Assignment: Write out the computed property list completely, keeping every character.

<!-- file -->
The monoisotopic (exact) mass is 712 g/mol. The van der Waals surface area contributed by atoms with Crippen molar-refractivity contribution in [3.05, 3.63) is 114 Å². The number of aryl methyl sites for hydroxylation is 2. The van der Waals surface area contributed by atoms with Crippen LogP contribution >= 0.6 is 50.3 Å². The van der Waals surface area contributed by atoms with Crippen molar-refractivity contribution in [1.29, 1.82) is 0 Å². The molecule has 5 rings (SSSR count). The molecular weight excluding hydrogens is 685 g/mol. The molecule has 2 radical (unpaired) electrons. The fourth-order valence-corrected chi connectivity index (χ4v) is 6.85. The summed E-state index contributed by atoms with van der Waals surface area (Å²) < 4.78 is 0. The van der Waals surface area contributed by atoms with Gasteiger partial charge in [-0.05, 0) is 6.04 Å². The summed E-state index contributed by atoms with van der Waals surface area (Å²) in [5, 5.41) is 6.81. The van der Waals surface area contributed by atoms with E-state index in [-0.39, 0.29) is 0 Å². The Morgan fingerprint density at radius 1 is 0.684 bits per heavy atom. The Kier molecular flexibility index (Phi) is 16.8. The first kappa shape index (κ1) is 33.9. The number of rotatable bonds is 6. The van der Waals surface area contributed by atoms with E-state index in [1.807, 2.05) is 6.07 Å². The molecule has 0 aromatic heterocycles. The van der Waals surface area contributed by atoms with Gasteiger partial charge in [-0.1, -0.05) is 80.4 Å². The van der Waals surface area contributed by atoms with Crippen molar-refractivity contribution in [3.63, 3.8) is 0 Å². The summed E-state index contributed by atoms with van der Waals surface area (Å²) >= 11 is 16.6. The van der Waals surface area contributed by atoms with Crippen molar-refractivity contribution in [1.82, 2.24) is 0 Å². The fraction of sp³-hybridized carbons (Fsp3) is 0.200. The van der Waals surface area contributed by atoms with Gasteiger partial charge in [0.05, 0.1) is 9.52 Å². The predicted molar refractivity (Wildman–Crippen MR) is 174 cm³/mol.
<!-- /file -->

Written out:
The monoisotopic (exact) mass is 712 g/mol. The van der Waals surface area contributed by atoms with Crippen molar-refractivity contribution in [3.05, 3.63) is 114 Å². The number of aryl methyl sites for hydroxylation is 2. The van der Waals surface area contributed by atoms with Crippen LogP contribution >= 0.6 is 50.3 Å². The van der Waals surface area contributed by atoms with Crippen molar-refractivity contribution in [1.29, 1.82) is 0 Å². The molecule has 5 rings (SSSR count). The molecular weight excluding hydrogens is 685 g/mol. The molecule has 2 radical (unpaired) electrons. The fourth-order valence-corrected chi connectivity index (χ4v) is 6.85. The summed E-state index contributed by atoms with van der Waals surface area (Å²) < 4.78 is 0. The van der Waals surface area contributed by atoms with Gasteiger partial charge in [-0.05, 0) is 6.04 Å². The summed E-state index contributed by atoms with van der Waals surface area (Å²) in [5, 5.41) is 6.81. The van der Waals surface area contributed by atoms with E-state index in [-0.39, 0.29) is 0 Å². The Morgan fingerprint density at radius 1 is 0.684 bits per heavy atom. The Kier molecular flexibility index (Phi) is 16.8. The first kappa shape index (κ1) is 33.9. The number of rotatable bonds is 6. The van der Waals surface area contributed by atoms with E-state index in [1.807, 2.05) is 6.07 Å². The molecule has 0 aromatic heterocycles. The van der Waals surface area contributed by atoms with Gasteiger partial charge in [-0.1, -0.05) is 80.4 Å². The van der Waals surface area contributed by atoms with Crippen molar-refractivity contribution in [3.63, 3.8) is 0 Å². The summed E-state index contributed by atoms with van der Waals surface area (Å²) >= 11 is 16.6. The van der Waals surface area contributed by atoms with Crippen molar-refractivity contribution in [1.82, 2.24) is 0 Å². The fraction of sp³-hybridized carbons (Fsp3) is 0.200. The van der Waals surface area contributed by atoms with Gasteiger partial charge in [0.05, 0.1) is 9.52 Å². The predicted molar refractivity (Wildman–Crippen MR) is 174 cm³/mol.